Maersk, the largest shipping company in the world, has already started testing blockchain technology to make supply chains more efficient. In a joint venture with IBM, these two trade and tech giants are building a blockchain-based platform for more efficient global trade.

The platform, based on hyperledger fabric technology, will be a neutral, open, blockchain-based version of the currency manual, error-prone processes. Its core function will be to deliver two key services:

  1. A transparent way for supply chain participants to securely exchange real-time shipping information.
  2. Digitizing and automating paperwork, speeding up processes and reducing errors.

Maersk themselves estimate that paperwork in global trade can cost up to a fifth of the physical cost of transporting it. If the Maersk-IBM collaboration is successful, it will mean more efficient retail supply chains as well as cheap and available products for consumers.

American Express: Flexible Loyalty Rewards

American Express is reimagining what’s possible with retail loyalty programs by using blockchain technology.

Loyalty programs are a big deal in retail. That’s because it’s much cheaper to keep an existing customer than find a new one. The Loyalty Report 2017 found that the average consumer is involved with 14 loyalty programs and has the cards for 7 of them in their wallet. That’s a lot of wallet space and things to remember.

American Express is capitalizing on the openness of blockchain platforms to create a new type of loyalty program. American Express has built a distributed ledger that allows merchants to tie American Express reward points to their own products. Blockchain technology makes it possible for merchants to offer these rewards from their own websites or apps. This means that a brand can tap into the American Express rewards program to help sell their own products or promote their services, without setting up their own loyalty program from scratch.

AmEx’s blockchain also uses hyperledger fabric. It allows merchants to send offers to customers via smart contracts. These smart contracts are fulfilled on the blockchain, and it’s possible to keep customer data private.

Boxed is the first major retailer to test the new loyalty system. Boxed is promoting certain products with 5 times the regular American Express rewards to nudge customers to buy.

Getting the Rest of the Retailers On Board

These companies are the pioneers testing out how blockchain technology can be used effectively all across the retail sector, and they are already reaping the rewards for that. But, most retailers don’t have the deep pockets of Walmart or Alibaba to build their own platforms from scratch. There’s a gap in the market here waiting to be filled.

That gap can be filled by projects like Osa DC. What they are building is a blockchain platform that retailers, producers, and consumers can start using easily without the major costs and risks involved with building and testing the technology from scratch or the technical knowledge to maintain a blockchain. One that quickly delivers the benefits of blockchain we’ve seen, plus more.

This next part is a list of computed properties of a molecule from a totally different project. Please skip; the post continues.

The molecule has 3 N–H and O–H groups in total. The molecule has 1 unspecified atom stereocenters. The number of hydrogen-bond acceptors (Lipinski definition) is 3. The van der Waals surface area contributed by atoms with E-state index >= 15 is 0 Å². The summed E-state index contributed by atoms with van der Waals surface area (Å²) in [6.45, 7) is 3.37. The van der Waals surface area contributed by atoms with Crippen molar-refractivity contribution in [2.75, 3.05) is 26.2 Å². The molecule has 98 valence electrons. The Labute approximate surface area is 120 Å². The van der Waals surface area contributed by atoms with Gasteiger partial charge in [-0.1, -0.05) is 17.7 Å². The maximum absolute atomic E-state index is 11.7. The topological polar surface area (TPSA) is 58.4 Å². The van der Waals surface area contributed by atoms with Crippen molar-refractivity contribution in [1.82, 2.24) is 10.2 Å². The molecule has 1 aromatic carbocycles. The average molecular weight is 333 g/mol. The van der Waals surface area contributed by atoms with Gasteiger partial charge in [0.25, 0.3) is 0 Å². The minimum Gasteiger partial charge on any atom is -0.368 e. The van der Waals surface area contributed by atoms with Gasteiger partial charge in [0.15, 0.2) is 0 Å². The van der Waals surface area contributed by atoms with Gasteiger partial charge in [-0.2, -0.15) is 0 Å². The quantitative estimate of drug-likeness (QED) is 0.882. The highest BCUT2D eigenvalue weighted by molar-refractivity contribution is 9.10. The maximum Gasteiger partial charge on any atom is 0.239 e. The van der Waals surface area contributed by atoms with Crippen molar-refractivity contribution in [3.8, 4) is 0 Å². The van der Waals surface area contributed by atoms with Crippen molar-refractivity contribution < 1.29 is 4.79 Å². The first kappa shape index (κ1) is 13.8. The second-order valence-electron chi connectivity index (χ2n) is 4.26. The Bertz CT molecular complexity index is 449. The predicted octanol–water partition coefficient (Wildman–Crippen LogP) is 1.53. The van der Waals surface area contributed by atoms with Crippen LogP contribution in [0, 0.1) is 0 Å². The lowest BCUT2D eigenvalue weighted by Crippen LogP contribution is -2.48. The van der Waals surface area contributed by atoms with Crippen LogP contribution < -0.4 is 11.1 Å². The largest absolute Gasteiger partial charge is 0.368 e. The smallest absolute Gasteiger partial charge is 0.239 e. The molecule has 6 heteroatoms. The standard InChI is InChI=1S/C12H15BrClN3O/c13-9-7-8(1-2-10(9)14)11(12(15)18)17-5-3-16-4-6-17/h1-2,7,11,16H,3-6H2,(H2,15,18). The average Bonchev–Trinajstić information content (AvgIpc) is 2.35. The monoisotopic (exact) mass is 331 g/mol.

The Osa DC platform offers three main services to businesses and consumers:

  1. Supply chain tracking — The Osa DC system tracks products all the way from producers to shops. Data on how products are transported, handled, and stored is collected and made available on the blockchain.
  2. Data analytics — This collected data, along with open data sources, is cleaned and analyzed by machine learning algorithms. If something goes wrong, the artificial intelligence engine can notify whoever needs to know. This helps retailers solve supply chain problems and optimize their inventory.
  3. Consumer digital assistant — A smartphone application to help customers choose the right products. The data collected from this tool can be fed back into the analytics engine.

The digital assistant is one of the outstanding innovations of Osa DC. With a snap of your smartphone camera, the app can recognize images of products on store shelves as you shop. For example, if you want to find products without sugar, just take a photo in-store, and the app will highlight on your screen which products meet your requirements.

The really powerful thing is that as consumers use the shopping assistant app, the data generated can be shared securely and privately on the blockchain with the rest of the supply chain data. If the data you provide is particularly valuable, you’ll even earn money for it in the form of Osa DC tokens.

This is Just the Beginning

The internet has already changed the retail industry beyond recognition with e-commerce. Now these changes are going even further with one of history’s most disruptive economic technologies — Blockchain.

Just a decade after the technology’s inception, Walmart, Alibaba, Maersk, and American Express are already testing how blockchain can improve transparency, integrity, collaboration, and customer rewards. With specialty blockchain projects like Osa DC on the way too, retail is likely change even more in the near future.

About the author:

Kirill Shilov — Founder of and Interviewing the top 10,000 worldwide experts who reveal the biggest issues on the way to technological singularity. Join my #10kqachallenge: GeekForge Formula.